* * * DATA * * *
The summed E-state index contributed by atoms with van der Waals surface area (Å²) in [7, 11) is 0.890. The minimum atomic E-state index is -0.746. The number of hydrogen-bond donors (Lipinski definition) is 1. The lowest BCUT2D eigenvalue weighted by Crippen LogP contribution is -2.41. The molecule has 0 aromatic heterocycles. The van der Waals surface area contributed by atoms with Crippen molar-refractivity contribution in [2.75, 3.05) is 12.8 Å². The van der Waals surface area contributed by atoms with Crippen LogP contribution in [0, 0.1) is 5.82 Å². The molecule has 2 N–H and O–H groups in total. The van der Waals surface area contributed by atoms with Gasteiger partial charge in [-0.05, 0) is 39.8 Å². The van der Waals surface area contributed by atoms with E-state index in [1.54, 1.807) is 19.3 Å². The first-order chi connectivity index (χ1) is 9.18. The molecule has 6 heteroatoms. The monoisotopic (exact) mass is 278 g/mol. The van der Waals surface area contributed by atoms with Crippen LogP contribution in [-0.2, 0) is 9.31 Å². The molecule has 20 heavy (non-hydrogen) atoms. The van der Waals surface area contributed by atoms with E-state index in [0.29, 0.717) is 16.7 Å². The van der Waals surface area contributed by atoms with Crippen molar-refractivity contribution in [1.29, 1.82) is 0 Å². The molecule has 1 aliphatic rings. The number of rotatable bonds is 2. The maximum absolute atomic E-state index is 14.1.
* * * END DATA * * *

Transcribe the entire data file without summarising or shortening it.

The summed E-state index contributed by atoms with van der Waals surface area (Å²) in [7, 11) is 0.890. The minimum atomic E-state index is -0.746. The number of hydrogen-bond donors (Lipinski definition) is 1. The lowest BCUT2D eigenvalue weighted by Crippen LogP contribution is -2.41. The molecule has 0 aromatic heterocycles. The van der Waals surface area contributed by atoms with Crippen molar-refractivity contribution in [2.75, 3.05) is 12.8 Å². The van der Waals surface area contributed by atoms with Crippen LogP contribution in [0, 0.1) is 5.82 Å². The molecule has 2 N–H and O–H groups in total. The van der Waals surface area contributed by atoms with Gasteiger partial charge in [-0.05, 0) is 39.8 Å². The van der Waals surface area contributed by atoms with E-state index in [1.54, 1.807) is 19.3 Å². The first-order chi connectivity index (χ1) is 9.18. The molecule has 6 heteroatoms. The monoisotopic (exact) mass is 278 g/mol. The van der Waals surface area contributed by atoms with Crippen LogP contribution in [-0.2, 0) is 9.31 Å². The molecule has 20 heavy (non-hydrogen) atoms. The van der Waals surface area contributed by atoms with E-state index in [0.29, 0.717) is 16.7 Å². The van der Waals surface area contributed by atoms with Crippen molar-refractivity contribution in [1.29, 1.82) is 0 Å². The molecule has 1 aliphatic rings. The number of rotatable bonds is 2. The maximum absolute atomic E-state index is 14.1.